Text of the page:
Do Personal Analytics Make Google Less Creepy?
Unquestionably, there are abuses of user data that go too far. But the truly troubling stories have a halo effect. Early adopter culture is hardening against the idea of any kind of data collection about users. But cultural norms are always changing. Isn’t it possible that there are some kinds of data collection that could be valuable to users?
Google itself has begun trying to change the norms around this. It created a new opt-in monthly account activity report that provides Google users with some basic analytics about their Googling habits.
It’s nothing earth-shaking, just stats about searches and email. But the point is, those kinds of insights are interesting. Google is trying to demonstrate that it can use its data-gathering powers for good.
Yesterday, Gmail engineer Saurabh Gupta blogged about a tool called Gmail Meter. It gives you much more detailed analytics about your Gmail, including inbound and outbound traffic over time, average response times, word counts, thread lengths and more.
Do efforts like this demonstrate the value of personal analytics, or do they just distract from important privacy concerns? According to the real “quantified self” enthusiasts, the key is owning the data.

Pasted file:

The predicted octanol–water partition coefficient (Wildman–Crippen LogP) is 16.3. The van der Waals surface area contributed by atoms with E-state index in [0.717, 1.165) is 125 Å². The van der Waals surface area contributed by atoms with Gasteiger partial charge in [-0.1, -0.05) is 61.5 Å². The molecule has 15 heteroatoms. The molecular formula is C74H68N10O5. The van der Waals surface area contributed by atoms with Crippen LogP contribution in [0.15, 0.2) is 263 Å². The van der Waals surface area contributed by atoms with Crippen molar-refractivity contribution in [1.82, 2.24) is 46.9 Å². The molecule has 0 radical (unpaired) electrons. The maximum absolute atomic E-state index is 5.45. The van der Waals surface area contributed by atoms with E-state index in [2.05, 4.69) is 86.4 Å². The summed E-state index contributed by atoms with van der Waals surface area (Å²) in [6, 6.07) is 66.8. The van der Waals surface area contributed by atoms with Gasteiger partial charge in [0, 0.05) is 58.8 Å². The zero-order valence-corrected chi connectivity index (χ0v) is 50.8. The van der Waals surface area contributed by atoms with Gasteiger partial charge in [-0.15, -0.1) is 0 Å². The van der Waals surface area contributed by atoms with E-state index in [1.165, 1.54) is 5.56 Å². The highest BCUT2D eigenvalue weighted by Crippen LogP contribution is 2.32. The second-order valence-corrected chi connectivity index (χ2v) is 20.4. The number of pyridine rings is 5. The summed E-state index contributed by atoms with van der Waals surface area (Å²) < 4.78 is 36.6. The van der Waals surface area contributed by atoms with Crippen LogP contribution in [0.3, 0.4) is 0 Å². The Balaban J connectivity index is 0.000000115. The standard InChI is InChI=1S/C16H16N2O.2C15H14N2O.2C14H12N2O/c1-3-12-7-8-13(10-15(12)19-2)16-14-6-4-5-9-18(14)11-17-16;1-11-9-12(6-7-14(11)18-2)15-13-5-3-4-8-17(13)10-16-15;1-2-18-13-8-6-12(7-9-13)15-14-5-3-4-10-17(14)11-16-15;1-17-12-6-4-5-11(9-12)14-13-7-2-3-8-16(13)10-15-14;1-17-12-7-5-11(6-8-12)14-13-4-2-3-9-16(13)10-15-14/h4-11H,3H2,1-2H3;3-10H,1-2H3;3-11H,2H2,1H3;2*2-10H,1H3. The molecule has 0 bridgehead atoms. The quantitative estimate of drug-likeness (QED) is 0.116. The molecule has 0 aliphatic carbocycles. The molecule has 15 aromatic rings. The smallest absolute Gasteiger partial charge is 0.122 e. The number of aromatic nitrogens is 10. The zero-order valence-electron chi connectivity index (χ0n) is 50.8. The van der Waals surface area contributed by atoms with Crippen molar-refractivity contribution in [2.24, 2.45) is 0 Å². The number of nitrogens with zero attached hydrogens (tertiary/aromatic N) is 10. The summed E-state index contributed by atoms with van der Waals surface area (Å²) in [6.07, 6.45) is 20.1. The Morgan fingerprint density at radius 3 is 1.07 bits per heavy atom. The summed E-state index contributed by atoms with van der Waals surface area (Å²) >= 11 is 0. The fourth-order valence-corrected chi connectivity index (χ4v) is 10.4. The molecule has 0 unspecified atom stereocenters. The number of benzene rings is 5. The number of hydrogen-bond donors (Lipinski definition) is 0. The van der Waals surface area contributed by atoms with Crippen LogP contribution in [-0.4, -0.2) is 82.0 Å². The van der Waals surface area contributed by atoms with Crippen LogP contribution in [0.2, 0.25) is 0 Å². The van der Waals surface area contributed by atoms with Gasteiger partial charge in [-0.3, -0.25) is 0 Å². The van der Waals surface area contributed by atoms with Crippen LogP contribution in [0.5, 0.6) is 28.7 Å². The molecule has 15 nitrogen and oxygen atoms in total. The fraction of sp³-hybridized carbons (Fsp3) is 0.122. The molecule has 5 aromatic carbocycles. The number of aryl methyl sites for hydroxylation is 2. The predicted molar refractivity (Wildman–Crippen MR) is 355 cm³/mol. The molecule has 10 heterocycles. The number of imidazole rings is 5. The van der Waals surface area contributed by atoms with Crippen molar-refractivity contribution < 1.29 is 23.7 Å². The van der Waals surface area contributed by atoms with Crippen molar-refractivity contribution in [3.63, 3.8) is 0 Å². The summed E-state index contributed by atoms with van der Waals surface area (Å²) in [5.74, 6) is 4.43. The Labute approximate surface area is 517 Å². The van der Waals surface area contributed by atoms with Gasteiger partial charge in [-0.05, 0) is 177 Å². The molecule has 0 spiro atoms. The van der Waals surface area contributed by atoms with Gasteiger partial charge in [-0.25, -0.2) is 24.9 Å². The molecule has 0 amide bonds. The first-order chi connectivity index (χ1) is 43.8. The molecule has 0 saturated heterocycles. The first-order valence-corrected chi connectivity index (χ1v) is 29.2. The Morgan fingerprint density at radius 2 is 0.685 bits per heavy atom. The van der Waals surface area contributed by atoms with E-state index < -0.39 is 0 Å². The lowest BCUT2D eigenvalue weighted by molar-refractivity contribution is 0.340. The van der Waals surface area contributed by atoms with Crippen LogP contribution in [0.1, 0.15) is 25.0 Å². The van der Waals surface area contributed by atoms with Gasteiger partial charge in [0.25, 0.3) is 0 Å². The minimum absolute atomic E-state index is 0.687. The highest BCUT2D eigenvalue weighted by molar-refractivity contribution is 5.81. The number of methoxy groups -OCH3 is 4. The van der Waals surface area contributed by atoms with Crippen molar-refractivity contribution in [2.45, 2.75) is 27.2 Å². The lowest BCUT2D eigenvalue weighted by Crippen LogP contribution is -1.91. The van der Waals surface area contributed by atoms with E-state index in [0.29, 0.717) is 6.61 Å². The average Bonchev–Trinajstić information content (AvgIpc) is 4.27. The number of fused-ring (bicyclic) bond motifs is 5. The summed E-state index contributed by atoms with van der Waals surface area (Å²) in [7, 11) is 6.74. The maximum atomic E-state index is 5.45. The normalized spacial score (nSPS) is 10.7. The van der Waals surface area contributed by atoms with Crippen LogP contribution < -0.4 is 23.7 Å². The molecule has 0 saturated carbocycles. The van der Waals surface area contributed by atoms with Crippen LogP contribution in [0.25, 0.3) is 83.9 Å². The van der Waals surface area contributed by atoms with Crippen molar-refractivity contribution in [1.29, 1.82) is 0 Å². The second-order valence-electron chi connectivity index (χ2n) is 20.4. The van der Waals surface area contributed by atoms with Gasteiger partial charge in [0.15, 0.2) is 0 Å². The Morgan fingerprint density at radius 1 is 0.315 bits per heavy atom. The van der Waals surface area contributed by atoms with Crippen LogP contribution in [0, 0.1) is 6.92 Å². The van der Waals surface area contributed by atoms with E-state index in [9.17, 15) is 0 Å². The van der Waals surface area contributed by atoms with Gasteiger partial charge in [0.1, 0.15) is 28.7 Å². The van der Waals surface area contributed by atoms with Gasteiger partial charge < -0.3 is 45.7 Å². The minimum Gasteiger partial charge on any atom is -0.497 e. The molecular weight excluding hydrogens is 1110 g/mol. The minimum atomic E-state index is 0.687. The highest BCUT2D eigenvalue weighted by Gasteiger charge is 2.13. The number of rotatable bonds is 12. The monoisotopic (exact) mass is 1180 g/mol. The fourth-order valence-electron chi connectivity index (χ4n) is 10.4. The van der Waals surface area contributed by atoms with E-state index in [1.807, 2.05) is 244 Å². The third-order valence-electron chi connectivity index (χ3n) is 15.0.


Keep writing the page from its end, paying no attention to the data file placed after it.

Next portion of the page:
The Quantified Self
Your average Google user isn’t in the same position as someone like Stephen Wolfram, who has been logging his every keystroke for decades and using his own tools to analyze the data. He can record and analyze any kind of sensitive data he wants without worrying about crossing the privacy line.
Other quantified-selfers like the creators of Geoloqi have started to build demonstrations of the value that personal tracking can provide as a service. Today’s Web services create a fixed form for users to fill out, and that template stands in for who the users are. What if our profiles were made entirely of the data we collected about ourselves?
“You are the button,” Geoloqi cofounder Amber Case says. That is, the fully quantified self has all the power. We know personal data is valuable because companies like Google all want a piece. But if we own vastly more data about ourselves than we’re willing to give out, we have the advantage. Companies will have to compete on privacy in order to serve us.
Google’s new effort to be the Web service provider to our online über-self exposes millions of people to the power of personal data collection. But it’s too risky for users to give Google the level of trust required to take this trend much further.
Fortunately, the use cases demonstrated by Wolfram and Geoloqi are much more exciting than gazing at your search history. Hopefully, they’ll catch on so fast that users wise up about this issue before we give all our data away.
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